Bank of Japan pledges unlimited easing, commits to price goal
Several analysts pointed out, however, the BOJ could have done even more and there will be expectations that it will follow through with further steps mooted by politicians, economists and some central bank policymakers.
MORE ACTION EXPECTED
One such step would be to scrap the 0.1 percent floor for short-term interest rates, while another would be for the central bank to buy longer-duration bonds.
"There's still a lot of work to do, and still a lot of room for improvement," said Tadashi Matsukawa, head of fixed income at Pinebridge Investments in Tokyo.
Abe, who led his Liberal Democratic Party to a landslide victory in a Dec. 16 parliamentary election, made promises of aggressive budget and monetary stimulus a centrepiece of his campaign.
His pledges to boost public spending and repeated calls for more BOJ action helped reverse a long-term rise in the yen and set off a stock market rally led by exporters and construction firms.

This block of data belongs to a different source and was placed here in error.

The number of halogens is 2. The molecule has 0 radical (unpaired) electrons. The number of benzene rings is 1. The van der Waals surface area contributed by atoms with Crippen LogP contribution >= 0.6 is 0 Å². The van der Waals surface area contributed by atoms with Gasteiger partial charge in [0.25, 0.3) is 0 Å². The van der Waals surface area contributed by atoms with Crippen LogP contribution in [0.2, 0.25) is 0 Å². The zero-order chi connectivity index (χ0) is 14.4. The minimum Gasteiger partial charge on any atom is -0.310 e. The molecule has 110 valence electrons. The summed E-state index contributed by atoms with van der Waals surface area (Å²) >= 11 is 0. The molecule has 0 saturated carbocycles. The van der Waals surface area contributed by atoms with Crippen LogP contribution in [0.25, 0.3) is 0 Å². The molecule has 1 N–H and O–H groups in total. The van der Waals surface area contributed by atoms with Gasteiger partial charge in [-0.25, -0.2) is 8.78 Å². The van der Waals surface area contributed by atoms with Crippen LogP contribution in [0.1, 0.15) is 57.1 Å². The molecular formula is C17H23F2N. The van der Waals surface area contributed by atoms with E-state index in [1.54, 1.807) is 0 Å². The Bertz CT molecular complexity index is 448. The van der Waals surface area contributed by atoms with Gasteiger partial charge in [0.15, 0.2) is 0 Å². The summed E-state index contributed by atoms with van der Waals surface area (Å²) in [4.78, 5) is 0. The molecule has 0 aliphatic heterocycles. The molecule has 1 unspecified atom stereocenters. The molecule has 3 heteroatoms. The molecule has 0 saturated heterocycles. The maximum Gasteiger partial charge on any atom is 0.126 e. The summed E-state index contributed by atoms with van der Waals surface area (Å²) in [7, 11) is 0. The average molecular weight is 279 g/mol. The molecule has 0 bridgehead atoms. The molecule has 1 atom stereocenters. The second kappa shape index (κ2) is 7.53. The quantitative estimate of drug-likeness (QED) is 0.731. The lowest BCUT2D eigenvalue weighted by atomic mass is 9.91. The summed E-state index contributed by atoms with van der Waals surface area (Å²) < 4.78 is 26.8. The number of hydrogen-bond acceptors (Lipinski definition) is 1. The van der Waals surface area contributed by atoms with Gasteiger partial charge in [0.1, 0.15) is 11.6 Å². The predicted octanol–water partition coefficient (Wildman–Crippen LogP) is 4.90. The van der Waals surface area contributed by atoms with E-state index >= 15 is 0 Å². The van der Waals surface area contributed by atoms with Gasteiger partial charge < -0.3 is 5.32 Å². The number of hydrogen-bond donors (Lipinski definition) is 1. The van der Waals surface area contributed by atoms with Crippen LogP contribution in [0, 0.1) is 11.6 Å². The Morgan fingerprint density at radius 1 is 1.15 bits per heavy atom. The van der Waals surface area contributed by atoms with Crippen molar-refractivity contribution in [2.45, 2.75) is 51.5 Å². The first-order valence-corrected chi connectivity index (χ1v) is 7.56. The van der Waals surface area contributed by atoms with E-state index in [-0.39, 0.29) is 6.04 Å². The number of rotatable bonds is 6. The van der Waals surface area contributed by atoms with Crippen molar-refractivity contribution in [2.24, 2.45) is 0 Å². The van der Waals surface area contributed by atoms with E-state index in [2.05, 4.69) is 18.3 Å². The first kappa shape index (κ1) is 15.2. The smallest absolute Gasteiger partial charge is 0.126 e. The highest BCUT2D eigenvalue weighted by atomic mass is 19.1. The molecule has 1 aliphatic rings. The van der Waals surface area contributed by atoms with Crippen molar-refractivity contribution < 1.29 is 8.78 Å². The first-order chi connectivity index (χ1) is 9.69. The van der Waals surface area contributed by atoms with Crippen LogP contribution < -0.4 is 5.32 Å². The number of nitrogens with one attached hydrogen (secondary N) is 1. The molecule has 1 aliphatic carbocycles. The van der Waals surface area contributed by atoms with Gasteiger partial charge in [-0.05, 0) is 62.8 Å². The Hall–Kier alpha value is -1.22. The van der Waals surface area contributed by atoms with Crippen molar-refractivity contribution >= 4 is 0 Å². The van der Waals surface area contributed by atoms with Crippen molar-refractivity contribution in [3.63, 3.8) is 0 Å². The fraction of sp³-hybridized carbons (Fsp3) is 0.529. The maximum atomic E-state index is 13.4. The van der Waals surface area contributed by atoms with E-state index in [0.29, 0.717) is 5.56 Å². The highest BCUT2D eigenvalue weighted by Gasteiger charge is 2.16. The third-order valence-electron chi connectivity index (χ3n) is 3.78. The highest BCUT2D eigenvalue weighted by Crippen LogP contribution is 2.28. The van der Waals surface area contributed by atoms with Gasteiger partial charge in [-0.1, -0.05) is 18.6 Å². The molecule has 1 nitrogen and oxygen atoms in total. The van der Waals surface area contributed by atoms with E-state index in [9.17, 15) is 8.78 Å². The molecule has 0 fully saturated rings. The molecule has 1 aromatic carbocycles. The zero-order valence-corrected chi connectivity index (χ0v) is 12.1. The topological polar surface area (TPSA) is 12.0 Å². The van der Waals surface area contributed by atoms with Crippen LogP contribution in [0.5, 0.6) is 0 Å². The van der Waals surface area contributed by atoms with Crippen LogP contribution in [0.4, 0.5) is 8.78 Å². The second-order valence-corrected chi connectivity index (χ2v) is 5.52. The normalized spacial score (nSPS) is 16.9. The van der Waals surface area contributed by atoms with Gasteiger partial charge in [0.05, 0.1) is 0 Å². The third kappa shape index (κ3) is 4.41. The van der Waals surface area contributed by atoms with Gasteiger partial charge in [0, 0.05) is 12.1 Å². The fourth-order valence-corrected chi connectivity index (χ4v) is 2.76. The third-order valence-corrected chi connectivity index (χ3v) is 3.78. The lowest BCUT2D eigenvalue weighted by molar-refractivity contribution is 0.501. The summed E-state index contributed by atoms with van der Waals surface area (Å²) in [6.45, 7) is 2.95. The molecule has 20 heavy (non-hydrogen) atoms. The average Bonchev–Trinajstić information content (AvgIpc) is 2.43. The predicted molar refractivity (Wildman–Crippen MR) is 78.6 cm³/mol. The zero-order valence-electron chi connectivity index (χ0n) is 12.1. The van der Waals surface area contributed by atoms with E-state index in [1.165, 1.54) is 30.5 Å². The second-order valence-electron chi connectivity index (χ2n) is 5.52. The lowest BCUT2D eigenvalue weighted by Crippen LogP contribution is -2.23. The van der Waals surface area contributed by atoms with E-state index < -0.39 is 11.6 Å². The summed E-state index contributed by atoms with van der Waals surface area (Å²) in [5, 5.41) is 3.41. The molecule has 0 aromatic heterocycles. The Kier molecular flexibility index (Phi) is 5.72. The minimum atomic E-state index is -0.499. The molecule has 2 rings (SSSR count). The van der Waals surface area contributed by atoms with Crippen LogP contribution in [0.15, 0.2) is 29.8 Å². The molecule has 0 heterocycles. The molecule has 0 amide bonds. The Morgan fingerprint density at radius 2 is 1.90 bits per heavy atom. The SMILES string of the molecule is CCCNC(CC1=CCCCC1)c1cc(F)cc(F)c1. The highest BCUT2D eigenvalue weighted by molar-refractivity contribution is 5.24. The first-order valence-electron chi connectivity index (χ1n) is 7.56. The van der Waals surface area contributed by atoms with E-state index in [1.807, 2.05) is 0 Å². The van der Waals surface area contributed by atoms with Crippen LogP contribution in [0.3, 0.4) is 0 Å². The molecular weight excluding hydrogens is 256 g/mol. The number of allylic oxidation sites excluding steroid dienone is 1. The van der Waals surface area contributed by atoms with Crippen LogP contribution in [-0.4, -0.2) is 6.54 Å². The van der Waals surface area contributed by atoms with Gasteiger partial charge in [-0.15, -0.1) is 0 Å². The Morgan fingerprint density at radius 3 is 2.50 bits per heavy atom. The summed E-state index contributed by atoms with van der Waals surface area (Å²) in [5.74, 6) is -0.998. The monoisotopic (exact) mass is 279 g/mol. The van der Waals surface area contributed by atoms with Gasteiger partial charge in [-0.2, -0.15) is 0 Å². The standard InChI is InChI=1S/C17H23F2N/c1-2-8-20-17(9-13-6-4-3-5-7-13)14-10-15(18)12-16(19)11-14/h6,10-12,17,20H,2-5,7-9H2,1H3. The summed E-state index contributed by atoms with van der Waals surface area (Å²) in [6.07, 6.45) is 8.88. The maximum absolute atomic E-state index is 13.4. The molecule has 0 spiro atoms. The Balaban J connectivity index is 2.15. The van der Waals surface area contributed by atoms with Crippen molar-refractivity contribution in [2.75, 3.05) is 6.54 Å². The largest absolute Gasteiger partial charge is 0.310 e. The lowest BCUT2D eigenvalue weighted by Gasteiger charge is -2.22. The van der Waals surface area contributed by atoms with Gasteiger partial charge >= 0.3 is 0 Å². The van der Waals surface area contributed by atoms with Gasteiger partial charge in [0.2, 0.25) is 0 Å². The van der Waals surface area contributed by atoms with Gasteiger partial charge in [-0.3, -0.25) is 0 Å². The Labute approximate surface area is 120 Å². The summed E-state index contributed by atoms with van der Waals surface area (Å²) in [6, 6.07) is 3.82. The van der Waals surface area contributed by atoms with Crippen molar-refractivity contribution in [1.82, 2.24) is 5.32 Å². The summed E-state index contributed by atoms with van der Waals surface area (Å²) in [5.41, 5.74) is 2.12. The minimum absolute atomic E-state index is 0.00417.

But many economists have warned the stimulus could give the sluggish economy only a temporary jolt if the government fails to follow through with politically more difficult economic reforms such as deregulating its protected farming sector.
They also warn that the push to reflate the economy could backfire if Abe's government fails to convince markets that it has a credible plan to get Japan's ballooning debt back under control.
Seeking to address such concerns, the government said in the joint statement it would draw up a growth strategy and
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